Joseph Epstein has published a sharply negative reconsideration of the criticism of Edmund Wilson (whom he once admired) in the December issue of Commentary. The essay isn’t yet posted on the Web, but it doesn’t matter, because I don’t want to talk about Wilson. Instead, I’m interested in the following passage:
One of the advantages artists have over critics is that they can be nearly complete damn fools and still produce interesting and important, even lasting, art. Critics are not permitted such large margins of stupidity. It matters that they get things right; their opinions, which is all they chiefly have, are crucial.
These three sentences need a certain amount of unpacking. For starters, they contain a planted axiom–critics aren’t artists–which some readers will find controversial. Not me, though I think criticism can be artful, and should be. Nothing is more tiresome than a badly written review of a well-written book. In general, though, it seems to me self-evident that criticism normally derives its meaning and significance from the works of art about which the critic writes. It doesn’t stand alone. Great art, by contrast, always stands alone, in the sense that it contains within itself all the information necessary for it to be meaningfully experienced. You’ll get more out of All the King’s Men if you know who Huey Long was, but you don’t have to know anything about him–or Robert Penn Warren–to grasp the point of the novel, or be moved by it, just as you don’t have to know anything about Mozart to appreciate the G Minor Symphony.
Having said this, I’m not entirely sure I agree with Epstein when he suggests that the most important thing about criticism is that it “get things right.” Of course it’s desirable to be right, and I don’t see how it’s possible to take seriously a critic who’s wrong about most things. Nevertheless, I’m uneasy with the notion that “getting things right” is the ultimate test of a critic’s worth, just as I’m not entirely willing to go along with the notion that criticism isn’t art. George Bernard Shaw and Virgil Thomson, the two greatest music critics of modern times, got all sorts of things wrong, but even at their most willful they never failed to be both interesting and artful. I’d rather read Thomson on, say, Paul Hindemith (whom he completely misunderstood) than Olin Downes on anything, even though Downes was more likely than Thomson to be “right” on any given subject. The trouble with Thomson is that he was violently prejudiced and thus unreliable. The trouble with Downes is that he was boring. Whom would you rather read?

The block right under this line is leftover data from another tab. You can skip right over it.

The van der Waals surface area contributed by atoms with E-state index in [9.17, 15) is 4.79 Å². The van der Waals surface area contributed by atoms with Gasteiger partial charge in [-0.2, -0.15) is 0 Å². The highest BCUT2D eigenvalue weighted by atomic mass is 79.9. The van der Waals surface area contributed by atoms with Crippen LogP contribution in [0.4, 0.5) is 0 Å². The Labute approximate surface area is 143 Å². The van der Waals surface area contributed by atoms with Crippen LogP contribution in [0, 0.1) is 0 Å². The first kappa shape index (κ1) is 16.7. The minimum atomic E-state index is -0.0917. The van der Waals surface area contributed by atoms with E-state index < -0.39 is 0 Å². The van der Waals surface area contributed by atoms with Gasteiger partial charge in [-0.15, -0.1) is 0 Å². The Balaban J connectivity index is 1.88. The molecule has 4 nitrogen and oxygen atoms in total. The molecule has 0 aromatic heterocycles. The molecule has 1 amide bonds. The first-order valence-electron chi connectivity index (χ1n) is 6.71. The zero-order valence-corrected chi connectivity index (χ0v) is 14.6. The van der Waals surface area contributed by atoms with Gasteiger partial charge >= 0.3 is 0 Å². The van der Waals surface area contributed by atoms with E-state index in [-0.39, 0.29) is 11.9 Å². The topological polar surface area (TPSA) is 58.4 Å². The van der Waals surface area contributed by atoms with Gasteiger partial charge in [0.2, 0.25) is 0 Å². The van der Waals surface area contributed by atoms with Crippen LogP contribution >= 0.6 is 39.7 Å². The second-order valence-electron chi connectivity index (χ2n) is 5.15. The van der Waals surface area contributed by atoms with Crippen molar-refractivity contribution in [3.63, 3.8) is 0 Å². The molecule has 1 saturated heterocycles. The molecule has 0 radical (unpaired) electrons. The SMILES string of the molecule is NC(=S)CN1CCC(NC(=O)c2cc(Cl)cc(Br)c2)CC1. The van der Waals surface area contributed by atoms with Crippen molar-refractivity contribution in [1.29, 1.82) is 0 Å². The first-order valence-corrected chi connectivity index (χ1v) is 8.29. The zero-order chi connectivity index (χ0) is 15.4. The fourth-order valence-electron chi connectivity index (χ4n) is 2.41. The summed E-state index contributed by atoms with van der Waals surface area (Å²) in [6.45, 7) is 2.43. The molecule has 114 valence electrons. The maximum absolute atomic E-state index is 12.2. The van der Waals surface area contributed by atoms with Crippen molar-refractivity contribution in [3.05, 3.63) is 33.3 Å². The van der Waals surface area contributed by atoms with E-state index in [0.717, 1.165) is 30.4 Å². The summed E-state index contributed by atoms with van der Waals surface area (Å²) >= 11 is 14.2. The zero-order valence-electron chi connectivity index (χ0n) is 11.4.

Of course Thomson wasn’t just a critic, he was also a composer, and I think that makes a difference, though I’d be hard pressed to say exactly what it is. It’s easier to explain in the case of Shaw, who was, like him or not (and I don’t), an imaginative writer of high style and memorable personality. These things cannot be separated: a memorable personality is the enabling condition of a great style. We read Shaw’s music criticism for what it tells us about music, but it’s no less worth reading for what it tells us about Shaw.
This is part of what I was getting at in the last chapter of The Skeptic: A Life of H.L. Mencken:
He was, of course, something more than a memorable stylist, if something less than a truly wise man. Daniel Aaron speaks of “the great comic writer who as time passes will be remembered less for what he said than how he said it,” but the fact remains that his charm is inseparable from his habits of thought. However perverse or excessive his underlying ideas may be, they retain much of their impelling force. One cannot help being impressed by the stubborn way in which Mencken the self-made philosopher grapples, in his unpretentious, take-no-prisoners way, with the permanent things: the limits of art, the rule of law, the meaning of life. The simplicity, one comes to realize, is inseparable from the message. In Mencken, style and content are one, and the resulting alloy is more than merely individual: it is a matchlessly exact expression of the American temper.
That’s where the art comes in. If you can write like Mencken or Shaw or Thomson, and if you have a personality as interesting as theirs, you don’t have to be “right” in order to be taken seriously as a critic. You are, in fact, an artist–a personal essayist whose subject matter is art.
But what about the rest of us? I can turn a pretty phrase, but I’m not nearly as stylish a writer as Mencken or Shaw or Thomson, or as interesting a personality. Hence I’m obliged to attend more closely to the pedestrian virtues, the first of which is being right. Maybe that’s what Epstein meant. Anybody who thinks he’s as good as Mencken or Shaw or Thomson, after all, is probably delusional. Of course you might be that good–but you’d better not count on it. I sure don’t.